Organizations looking to regulate access to the information they routinely work with, and computer systems and communications networks seeking to preserve the confidentiality and integrity of the data they store or transmit will typically require some kind of formalized framework to govern how this is done.
Information classifications such as Universal, Unclassified, Confidential, Secret, and Top Secret are one manifestation of this. So too are network security protocols based on the concept of a layered defense around the heart or kernel of a system.
These examples (and others like them) create a manageable security environment through the definition of distinct processes and rules which apply to transactions (information requests, data transfers, etc.) between one part of a system and another. In many instances, it’s a multilevel approach based on formally established protocols and models.
The Architecture of Security
To safeguard their information and assets, organizations will usually draw up a security policy, setting out the rules, protocols, and intentions/expectations that all the protection mechanisms they put in place are supposed to uphold or enforce. In essence, the policy is a checklist outlining the organization’s security goals, without going into fine detail about how these goals are to be accomplished.
A security model provides this fine detail, by delving into specifics on each point of the security policy. The model will describe the objects or entities which are to be governed by the security policy, and give a clear statement of the rules which make up the security policy. So a security model furnishes the “nuts and bolts” procedures for translating the goals of a security policy into the techniques and data management options needed to enforce that policy.
Types of Security Models
Typically, a security model will consist of a set of analytical ideas and mathematical procedures. These can be mapped to their relevant network or system specifications, and/or translated into applications, scripts, or processes through programming code.
Security models (more formally referred to as “security models of control”) establish how security should be enforced, which subjects (people, applications, organizations, or processes) can access a system or network, and which objects (files, data, programs, processes, etc.) they’re allowed access to.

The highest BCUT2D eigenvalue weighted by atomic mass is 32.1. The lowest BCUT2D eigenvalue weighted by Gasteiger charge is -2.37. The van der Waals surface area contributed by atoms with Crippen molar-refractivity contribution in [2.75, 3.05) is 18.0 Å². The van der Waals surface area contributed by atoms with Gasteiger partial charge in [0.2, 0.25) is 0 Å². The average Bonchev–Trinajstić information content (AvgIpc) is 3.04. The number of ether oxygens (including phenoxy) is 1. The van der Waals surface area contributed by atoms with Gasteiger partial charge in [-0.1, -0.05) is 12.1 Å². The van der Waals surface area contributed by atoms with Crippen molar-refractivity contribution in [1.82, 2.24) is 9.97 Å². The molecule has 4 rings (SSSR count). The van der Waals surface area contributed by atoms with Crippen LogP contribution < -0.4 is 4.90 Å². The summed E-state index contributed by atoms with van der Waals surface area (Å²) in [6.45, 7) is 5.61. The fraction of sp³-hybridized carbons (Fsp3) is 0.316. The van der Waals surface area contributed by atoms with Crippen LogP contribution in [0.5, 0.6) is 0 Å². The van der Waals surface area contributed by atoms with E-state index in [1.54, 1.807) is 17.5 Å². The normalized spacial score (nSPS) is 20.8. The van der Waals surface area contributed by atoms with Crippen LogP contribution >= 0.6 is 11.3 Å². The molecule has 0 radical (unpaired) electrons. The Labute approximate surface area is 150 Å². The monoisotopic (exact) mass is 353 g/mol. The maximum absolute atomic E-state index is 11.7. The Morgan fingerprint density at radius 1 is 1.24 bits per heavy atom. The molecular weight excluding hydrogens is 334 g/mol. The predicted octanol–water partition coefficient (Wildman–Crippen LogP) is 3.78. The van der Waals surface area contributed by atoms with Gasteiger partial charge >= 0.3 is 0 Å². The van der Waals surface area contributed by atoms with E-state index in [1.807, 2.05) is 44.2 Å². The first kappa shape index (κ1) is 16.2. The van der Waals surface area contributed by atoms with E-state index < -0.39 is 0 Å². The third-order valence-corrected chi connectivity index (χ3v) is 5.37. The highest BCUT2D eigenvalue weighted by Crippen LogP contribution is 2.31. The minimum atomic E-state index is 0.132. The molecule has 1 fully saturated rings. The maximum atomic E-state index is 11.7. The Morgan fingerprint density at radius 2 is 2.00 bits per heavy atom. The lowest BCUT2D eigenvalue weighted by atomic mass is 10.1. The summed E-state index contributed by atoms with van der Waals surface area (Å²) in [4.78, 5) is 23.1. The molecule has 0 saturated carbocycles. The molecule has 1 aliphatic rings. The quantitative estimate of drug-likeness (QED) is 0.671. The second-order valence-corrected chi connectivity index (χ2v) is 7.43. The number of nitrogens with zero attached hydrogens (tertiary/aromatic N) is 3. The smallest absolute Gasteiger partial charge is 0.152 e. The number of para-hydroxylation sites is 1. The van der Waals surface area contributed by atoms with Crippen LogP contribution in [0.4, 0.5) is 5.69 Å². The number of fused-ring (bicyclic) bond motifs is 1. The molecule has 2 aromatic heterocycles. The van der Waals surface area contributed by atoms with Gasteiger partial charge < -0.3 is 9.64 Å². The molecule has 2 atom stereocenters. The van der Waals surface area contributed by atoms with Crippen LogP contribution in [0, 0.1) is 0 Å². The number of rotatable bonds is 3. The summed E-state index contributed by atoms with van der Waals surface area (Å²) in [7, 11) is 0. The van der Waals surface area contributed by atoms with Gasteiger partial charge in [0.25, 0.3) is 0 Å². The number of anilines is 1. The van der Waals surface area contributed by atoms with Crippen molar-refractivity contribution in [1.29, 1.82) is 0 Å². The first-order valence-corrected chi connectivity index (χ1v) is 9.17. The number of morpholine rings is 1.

The “controls” in question are usually fundamental security attributes like confidentiality or integrity. So for example, security models such as the Bell-LaPadula are used to capture and implement policies for confidentiality, while models like Biba and Clark-Wilson are concerned with policies to guarantee integrity.
Multilevel Security Models
In cyber-security, creating an environment of dense and complex defenses is a desirable thing, as it requires potential attackers to have to work that much harder to penetrate these barriers and get to what they want. It’s the guiding principle behind the layered model of network security set out in the OSI (Open Systems Interconnection) framework for application security.
It’s also the principle underlying multilevel security models, as for example in military or national security circles where documents are labeled according to their sensitivity levels. In simple terms, designations like “Unclassified”, “Confidential”, and “Secret” are levels corresponding to the perceived risk associated with the unauthorized release, theft, or compromise of information at those defined tiers of a multilevel classification system.
Multilevel Lattice Security Models
With mathematical constructs and analytical concepts serving as the basis for security models, it’s hardly surprising that the idea of a lattice structure has been adopted as the foundation for several such frameworks.
In this sense, a lattice is a mathematical construction built on the concept of a group consisting of a set of elements having a partial ordering relation. Any two elements in the group must have a unique set of binding limits, defined as their least upper bound and greatest lower bound.